"Accepting the first suitable offer for children in urgent need of heart transplantation, regardless of concerns that antibodies present in the candidate may cause rejection, is estimated to cost an average $122,856 less over the life of the candidate than a strategy of waiting for transplantation based on antibody status. This will also increase survival from the time of listing by more than one year (adjusted for quality of life) compared to waiting for transplantation based on antibody status," Feingold said. "Amidst the critical shortage of donor hearts for children in the United States, we must carefully consider how to optimally allocate donor organs to maximize survival while keeping costs bearable. Our work supports that candidacy for pediatric heart transplantation should not be denied on the basis of sensitization status alone."

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Matthew Tattersall, D.O., of the University of Wisconsin-Madison School of Medicine and Public Health, and colleagues found that individuals with persistent asthma had a 60 percent increased risk of cardiovascular disease (CVD) over a decade of observation. Persistent asthma was defined as severe enough to require daily controller medications. The investigators analyzed 6,792 participants within the Multi-Ethnic Study of Atherosclerosis, all of whom were free of CVD at baseline, and also found that participants with persistent asthma had higher levels of the inflammatory markers, including C-reactive protein and fibrinogen.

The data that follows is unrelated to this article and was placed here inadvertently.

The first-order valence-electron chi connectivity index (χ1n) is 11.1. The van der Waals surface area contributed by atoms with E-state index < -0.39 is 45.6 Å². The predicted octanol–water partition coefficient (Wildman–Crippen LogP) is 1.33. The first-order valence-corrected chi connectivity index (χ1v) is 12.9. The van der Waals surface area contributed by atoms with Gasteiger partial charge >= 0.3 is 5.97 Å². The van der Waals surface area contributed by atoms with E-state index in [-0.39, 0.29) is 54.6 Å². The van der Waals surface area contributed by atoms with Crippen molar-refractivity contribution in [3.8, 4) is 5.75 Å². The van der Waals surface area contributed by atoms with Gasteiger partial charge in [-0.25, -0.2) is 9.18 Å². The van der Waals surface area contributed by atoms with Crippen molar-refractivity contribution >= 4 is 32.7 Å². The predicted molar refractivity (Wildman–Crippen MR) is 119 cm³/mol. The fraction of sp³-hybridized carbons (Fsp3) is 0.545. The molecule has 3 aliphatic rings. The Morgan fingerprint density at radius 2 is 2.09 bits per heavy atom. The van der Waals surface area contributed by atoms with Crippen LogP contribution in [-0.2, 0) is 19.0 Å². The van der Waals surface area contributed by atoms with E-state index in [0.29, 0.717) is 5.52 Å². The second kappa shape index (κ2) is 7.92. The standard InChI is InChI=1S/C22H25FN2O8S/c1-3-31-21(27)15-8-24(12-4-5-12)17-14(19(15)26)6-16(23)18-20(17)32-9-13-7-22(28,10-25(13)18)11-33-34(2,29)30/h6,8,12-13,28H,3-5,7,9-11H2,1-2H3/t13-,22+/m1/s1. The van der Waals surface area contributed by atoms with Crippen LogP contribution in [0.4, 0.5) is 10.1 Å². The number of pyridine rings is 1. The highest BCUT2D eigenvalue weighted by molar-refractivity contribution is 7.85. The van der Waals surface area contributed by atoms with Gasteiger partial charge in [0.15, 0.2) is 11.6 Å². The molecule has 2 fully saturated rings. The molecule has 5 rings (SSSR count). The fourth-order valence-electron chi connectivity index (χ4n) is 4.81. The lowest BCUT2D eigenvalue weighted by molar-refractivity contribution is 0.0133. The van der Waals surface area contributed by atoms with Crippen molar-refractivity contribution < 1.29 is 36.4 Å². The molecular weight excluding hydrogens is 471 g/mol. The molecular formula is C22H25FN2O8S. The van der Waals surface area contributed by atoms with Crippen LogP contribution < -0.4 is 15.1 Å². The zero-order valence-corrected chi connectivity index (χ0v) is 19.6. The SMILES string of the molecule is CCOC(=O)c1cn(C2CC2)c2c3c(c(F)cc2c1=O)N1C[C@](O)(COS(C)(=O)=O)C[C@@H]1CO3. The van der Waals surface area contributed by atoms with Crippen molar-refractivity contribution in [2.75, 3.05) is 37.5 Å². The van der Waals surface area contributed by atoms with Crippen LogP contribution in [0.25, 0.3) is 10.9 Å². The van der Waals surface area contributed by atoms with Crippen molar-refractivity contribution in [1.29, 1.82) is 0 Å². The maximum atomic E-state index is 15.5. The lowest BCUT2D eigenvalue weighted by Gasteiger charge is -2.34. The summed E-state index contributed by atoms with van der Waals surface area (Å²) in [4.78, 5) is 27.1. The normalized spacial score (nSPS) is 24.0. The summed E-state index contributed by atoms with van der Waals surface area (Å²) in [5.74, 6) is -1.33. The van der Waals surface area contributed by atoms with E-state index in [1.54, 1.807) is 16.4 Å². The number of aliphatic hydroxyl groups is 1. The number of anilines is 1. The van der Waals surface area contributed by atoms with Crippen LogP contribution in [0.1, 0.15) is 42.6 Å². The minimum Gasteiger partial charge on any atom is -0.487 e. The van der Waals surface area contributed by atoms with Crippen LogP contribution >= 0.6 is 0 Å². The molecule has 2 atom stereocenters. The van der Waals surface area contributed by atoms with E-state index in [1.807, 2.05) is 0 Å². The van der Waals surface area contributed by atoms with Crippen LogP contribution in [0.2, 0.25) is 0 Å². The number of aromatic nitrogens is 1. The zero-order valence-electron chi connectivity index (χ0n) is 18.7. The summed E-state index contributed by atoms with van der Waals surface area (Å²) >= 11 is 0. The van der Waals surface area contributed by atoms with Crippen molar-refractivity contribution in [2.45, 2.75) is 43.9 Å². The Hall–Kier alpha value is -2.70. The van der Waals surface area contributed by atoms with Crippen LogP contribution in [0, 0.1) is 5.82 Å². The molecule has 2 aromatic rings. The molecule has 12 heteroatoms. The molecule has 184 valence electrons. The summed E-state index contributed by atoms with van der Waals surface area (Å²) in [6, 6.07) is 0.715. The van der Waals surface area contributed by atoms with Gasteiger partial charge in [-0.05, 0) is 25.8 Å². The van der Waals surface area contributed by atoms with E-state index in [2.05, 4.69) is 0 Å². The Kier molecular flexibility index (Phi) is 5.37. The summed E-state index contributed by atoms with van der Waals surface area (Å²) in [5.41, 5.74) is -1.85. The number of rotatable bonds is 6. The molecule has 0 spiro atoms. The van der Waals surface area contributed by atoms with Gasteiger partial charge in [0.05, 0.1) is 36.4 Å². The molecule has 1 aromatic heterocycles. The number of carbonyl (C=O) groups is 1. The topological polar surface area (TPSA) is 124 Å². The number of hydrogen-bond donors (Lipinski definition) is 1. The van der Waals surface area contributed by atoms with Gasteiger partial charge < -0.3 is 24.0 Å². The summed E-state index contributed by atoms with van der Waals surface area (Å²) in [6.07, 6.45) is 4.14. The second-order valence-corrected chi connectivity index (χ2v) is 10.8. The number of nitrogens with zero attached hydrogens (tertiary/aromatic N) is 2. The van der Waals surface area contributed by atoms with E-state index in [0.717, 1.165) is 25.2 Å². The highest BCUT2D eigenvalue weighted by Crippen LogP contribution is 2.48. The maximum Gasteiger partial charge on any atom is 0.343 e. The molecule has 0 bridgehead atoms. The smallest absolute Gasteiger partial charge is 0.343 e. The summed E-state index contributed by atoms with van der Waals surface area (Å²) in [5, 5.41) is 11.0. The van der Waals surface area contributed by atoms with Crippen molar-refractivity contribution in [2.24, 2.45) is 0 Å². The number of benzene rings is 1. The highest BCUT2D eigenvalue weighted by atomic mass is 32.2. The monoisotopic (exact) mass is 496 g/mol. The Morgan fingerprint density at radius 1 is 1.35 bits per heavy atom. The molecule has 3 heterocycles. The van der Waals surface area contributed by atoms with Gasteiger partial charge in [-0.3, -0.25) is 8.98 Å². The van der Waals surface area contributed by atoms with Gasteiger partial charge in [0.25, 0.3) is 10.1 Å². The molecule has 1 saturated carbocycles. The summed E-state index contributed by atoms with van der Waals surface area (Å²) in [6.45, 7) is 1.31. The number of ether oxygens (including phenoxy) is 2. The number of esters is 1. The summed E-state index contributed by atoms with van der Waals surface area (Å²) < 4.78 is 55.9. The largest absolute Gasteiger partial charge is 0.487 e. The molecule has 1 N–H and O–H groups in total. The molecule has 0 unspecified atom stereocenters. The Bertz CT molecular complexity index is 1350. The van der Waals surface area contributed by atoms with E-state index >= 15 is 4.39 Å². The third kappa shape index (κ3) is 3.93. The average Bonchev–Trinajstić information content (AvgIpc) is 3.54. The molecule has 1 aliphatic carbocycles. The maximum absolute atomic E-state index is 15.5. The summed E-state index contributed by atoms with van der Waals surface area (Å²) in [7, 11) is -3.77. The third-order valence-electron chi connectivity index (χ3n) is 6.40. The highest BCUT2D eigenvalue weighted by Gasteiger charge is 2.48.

"This study highlights an important association between a common condition (asthma) and the leading cause of death in the United States (CVD)," Tattersall said. "While the mechanism is uncertain, these data should compel clinicians to focus on modifiable risk factors in methods of primary prevention of CVD, while being cognizant that patients with asthma may be at an increased risk of CVD."

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Matthew Springer, Ph.D., of the University of California in San Francisco, and colleagues found that secondhand smoke from marijuana and tobacco impairs vascular endothelial function similarly under comparable exposure conditions, and that neither nicotine nor tetrahydrocannabinol (THC) are required for this effect.